Assessments Laura Leeson Sources: Assessment Resource Center for History. (n.d.). Performance A...

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Assessments Laura Leeson Sources: Assessment Resource Center for History. (n.d.). Performance Assessment Tasks to Evaluate Historical Thinking. Retrieved April 28, 2016, from http://www.umbc.edu/che/arch/performance.php OECD. (2005). Formative Assessment: Improving Learning in Secondary Classrooms. Retrieved April 27, 2016, from http://www.oecd.org/edu/ceri/35661078.pdf Stiggins, R. (2005). ASSESSMENT FOR LEARNING DEFINED. Retrieved 2016, from http://ati.pearson.com/downloads/afldefined.pdf Wylie, E. C. (2008). FORMATIVE ASSESSMENT: EXAMPLES OF PRACTICE. Retrieved April 29, 2016, from http://www.ccsso.org/Documents/2008/Formative_Assessment_Examples_2008.pdf by Mind Map: Assessments Laura Leeson  Sources:  Assessment Resource Center for History. (n.d.). Performance Assessment Tasks to Evaluate Historical Thinking. Retrieved April 28, 2016, from http://www.umbc.edu/che/arch/performance.php  OECD. (2005). Formative Assessment: Improving Learning in Secondary Classrooms. Retrieved April 27, 2016, from http://www.oecd.org/edu/ceri/35661078.pdf  Stiggins, R. (2005). ASSESSMENT FOR LEARNING DEFINED. Retrieved 2016, from http://ati.pearson.com/downloads/afldefined.pdf  Wylie, E. C. (2008). FORMATIVE ASSESSMENT: EXAMPLES OF PRACTICE. Retrieved April 29, 2016, from http://www.ccsso.org/Documents/2008/Formative_Assessment_Examples_2008.pdf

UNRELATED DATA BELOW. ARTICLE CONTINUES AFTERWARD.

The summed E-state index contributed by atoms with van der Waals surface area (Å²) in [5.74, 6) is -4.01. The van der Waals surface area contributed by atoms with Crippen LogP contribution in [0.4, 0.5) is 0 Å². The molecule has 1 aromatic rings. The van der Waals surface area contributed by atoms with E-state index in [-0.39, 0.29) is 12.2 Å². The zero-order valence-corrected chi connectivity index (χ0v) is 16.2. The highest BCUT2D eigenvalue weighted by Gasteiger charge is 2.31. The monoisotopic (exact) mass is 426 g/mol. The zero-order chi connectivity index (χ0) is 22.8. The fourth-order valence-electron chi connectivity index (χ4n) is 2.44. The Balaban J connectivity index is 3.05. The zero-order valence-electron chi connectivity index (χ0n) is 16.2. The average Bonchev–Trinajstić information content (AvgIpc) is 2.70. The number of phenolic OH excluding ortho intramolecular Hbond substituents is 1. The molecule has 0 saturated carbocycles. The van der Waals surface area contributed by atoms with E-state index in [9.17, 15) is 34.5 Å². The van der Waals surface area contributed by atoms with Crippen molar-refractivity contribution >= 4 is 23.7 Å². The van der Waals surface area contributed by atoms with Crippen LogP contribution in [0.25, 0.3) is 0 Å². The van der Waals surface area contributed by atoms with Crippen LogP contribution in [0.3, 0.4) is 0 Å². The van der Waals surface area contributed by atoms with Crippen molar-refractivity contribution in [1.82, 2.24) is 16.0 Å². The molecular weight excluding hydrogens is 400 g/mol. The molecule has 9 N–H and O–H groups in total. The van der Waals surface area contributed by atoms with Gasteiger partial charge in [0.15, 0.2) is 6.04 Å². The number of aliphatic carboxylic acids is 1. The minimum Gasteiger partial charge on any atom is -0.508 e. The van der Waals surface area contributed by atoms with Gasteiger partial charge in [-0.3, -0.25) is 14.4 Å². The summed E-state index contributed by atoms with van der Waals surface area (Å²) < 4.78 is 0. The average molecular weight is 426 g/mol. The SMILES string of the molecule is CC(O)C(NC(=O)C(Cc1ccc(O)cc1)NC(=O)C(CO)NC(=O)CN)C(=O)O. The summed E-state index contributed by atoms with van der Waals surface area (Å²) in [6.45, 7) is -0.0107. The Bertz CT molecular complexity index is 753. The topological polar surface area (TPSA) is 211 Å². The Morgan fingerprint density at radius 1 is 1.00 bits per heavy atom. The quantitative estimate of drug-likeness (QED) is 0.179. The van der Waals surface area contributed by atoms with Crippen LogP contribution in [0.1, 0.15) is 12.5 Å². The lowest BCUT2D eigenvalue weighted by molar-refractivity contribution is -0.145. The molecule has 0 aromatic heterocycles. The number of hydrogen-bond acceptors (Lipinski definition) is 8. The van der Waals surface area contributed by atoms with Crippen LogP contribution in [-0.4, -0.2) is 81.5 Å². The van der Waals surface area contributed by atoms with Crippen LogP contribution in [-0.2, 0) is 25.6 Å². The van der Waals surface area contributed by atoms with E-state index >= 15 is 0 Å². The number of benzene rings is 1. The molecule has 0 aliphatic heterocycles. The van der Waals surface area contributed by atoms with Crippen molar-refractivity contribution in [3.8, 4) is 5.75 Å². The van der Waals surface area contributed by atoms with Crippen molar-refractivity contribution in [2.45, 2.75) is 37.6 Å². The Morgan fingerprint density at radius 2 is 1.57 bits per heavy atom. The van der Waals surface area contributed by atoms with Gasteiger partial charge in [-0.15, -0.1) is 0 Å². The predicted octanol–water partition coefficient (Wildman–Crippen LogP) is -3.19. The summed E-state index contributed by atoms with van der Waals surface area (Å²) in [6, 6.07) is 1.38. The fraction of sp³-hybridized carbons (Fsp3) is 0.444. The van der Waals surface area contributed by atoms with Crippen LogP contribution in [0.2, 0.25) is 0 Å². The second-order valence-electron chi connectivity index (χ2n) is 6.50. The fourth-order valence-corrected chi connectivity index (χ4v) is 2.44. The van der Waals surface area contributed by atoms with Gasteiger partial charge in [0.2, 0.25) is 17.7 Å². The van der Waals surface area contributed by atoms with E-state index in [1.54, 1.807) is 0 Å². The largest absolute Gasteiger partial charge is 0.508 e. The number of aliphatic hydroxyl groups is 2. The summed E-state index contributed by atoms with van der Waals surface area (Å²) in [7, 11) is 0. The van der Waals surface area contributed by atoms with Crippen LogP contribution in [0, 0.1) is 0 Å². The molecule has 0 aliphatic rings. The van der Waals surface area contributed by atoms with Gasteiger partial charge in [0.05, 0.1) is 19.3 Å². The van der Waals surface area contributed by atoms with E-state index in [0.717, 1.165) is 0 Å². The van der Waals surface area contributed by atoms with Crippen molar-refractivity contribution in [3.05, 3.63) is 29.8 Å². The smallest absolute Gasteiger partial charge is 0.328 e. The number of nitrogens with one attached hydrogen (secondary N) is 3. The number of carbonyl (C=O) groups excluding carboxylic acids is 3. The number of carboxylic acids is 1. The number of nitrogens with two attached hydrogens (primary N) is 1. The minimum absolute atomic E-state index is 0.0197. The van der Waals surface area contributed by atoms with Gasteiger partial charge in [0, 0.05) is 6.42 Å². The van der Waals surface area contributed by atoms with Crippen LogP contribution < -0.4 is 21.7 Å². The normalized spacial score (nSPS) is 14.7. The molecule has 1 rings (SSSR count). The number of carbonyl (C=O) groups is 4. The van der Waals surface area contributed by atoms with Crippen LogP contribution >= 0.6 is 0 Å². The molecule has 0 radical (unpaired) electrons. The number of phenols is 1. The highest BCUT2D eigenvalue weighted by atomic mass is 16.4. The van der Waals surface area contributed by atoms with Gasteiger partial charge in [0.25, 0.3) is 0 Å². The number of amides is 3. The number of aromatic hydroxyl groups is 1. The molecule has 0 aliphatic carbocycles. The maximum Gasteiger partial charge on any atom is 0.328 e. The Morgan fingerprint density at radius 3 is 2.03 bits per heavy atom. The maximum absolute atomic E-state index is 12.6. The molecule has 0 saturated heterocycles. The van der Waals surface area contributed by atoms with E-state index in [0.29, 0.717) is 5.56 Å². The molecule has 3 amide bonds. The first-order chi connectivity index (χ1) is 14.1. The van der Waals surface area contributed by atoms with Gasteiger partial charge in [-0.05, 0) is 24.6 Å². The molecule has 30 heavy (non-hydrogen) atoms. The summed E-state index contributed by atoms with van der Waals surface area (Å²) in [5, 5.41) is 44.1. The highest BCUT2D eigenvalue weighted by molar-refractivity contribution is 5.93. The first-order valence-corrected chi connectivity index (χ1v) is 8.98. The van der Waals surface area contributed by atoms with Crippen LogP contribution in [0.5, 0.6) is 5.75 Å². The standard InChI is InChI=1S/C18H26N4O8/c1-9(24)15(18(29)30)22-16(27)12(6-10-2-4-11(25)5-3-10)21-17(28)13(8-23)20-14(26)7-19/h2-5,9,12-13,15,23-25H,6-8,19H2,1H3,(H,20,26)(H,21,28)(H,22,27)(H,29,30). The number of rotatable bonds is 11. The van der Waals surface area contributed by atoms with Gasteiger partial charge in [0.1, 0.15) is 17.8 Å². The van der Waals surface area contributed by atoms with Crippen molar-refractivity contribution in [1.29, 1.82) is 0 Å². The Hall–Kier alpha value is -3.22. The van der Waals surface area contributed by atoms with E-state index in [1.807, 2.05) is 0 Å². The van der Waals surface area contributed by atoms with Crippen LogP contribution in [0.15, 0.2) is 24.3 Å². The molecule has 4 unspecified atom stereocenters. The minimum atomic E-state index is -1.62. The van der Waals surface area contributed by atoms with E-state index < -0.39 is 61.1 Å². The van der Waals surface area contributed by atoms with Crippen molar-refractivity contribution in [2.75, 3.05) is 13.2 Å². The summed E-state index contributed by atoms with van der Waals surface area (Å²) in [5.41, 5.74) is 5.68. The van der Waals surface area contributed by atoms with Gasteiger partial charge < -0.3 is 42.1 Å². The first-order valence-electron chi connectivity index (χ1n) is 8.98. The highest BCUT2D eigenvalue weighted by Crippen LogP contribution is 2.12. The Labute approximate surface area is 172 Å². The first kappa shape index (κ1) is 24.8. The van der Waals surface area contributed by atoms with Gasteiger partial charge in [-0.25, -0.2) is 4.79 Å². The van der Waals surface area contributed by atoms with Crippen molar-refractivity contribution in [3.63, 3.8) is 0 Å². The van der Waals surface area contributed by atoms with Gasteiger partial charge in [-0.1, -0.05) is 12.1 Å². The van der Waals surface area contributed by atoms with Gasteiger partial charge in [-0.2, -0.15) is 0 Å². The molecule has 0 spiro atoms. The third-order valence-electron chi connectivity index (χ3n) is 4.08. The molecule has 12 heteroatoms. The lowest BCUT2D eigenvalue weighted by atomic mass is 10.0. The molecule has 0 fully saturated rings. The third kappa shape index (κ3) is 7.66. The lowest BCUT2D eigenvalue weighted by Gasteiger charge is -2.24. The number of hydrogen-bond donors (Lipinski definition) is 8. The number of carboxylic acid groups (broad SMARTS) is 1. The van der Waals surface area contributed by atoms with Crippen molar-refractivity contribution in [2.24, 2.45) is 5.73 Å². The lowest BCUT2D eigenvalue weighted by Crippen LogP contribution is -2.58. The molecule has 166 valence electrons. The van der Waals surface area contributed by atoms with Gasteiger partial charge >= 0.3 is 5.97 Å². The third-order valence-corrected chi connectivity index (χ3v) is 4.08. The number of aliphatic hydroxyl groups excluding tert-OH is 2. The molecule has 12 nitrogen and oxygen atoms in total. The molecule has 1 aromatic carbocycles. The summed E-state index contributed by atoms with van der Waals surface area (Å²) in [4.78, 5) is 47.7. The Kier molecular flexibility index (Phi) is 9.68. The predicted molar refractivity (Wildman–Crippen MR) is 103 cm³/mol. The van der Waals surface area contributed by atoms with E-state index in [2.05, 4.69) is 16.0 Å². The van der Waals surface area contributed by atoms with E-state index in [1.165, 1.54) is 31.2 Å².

1. Diagnostic: Purpose: To determine where students are at and what changes need to be made to improve learning the content.

1.1. Example: KhanAcademy-- or similar computer-generated programs which are differentiated to test students' strengths and weaknesses. In high school history, I have yet to figure out an appropriate example.

1.1.1. Pros: Quick data which can be used to adapt lessons to students' needs.

1.1.2. Cons: Assessment rarely includes differentiation for different types of learners.

1.2. This is an assessment FOR learning, as it can be used to direct the learning-- highlighting what students already know and what needs work.